Suspected arson severely damages historic bridge in northern MN

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A historic 113-year-old trestle bridge, believed to be the longest-standing in Minnesota, was severely damaged by a fire early Monday – and authorities believe it was set intentionally.

Dozens of Blackduck firefighters responded to the fire around 5:15 a.m. Monday, and it took them about an hour and a half to put out the flames, the Bemidji Pioneer reports.

About 200 feet of the 701-foot-long trestle were destroyed, Red Lake Nation News says.

Officials are investigating it as arson, reports note.

The Minnesota and International Railway Trestle at Blackduck was completed in 1902, to provide a rail link between Bemidji and what is now International Falls, according to its listing on the National Register of Historic Places.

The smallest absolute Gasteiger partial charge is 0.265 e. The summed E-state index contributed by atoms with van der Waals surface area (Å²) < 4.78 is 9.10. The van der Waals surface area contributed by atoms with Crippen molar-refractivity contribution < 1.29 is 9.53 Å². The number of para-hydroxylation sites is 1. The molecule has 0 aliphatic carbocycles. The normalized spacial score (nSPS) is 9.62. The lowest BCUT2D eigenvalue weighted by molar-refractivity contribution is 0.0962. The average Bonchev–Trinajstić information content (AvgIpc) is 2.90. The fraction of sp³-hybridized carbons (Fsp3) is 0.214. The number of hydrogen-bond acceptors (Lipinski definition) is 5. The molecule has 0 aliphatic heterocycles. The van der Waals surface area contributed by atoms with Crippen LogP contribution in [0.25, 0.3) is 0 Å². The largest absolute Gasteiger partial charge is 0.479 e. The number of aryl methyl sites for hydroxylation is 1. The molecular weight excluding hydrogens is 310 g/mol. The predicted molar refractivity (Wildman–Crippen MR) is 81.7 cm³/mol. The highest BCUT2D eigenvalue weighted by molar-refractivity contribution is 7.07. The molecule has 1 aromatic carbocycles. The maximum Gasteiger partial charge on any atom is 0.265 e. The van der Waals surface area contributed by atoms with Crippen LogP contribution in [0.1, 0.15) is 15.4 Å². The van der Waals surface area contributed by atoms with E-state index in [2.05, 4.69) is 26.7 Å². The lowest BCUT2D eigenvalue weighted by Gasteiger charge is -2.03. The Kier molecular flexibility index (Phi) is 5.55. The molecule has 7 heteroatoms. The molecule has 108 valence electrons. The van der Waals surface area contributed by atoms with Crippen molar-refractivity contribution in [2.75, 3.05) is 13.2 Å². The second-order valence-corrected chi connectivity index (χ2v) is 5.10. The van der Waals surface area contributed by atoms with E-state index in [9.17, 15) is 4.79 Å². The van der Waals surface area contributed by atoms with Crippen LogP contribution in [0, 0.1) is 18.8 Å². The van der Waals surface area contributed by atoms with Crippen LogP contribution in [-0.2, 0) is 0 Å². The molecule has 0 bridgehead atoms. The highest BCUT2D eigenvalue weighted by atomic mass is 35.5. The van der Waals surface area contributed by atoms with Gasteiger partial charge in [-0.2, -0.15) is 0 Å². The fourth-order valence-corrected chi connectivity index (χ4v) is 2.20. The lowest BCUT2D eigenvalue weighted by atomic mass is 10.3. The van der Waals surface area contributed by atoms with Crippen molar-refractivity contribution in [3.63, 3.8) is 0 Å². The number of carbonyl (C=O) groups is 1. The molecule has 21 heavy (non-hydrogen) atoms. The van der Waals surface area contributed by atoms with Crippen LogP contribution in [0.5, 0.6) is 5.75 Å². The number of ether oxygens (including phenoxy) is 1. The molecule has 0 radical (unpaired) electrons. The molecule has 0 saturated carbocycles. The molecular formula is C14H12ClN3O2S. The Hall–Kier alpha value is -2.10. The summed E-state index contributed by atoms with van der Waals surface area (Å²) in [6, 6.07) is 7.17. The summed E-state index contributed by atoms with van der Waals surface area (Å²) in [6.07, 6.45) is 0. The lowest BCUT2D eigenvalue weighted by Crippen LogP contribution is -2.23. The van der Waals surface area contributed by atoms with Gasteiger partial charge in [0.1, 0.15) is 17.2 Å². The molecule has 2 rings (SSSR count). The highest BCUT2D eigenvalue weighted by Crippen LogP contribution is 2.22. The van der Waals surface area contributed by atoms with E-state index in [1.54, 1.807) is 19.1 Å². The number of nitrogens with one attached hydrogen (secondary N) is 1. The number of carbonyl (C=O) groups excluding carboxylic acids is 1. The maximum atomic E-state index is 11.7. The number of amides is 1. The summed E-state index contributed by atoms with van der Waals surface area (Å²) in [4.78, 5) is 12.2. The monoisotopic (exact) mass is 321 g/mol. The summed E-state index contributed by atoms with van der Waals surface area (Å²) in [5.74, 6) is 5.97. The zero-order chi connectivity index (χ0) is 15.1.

The bridge spans Coburn Creek, just outside of downtown Blackduck, in Beltrami County.

It was converted to part of the Blue Ox Trail after the Minnesota Department of Transportation took ownership of it in 1992. Now it's frequently used by snowmobilers, four-wheelers and hikers, reports say.

What is a trestle?

A trestle is a type of open, braced framework used to support something, oftentimes a railroad bridge.

Timbers, piles or steel are common materials used.

Timber trestles, such as those that make up the Blackduck bridge, were commonly used for railroads in the 19th and 20th centuries.

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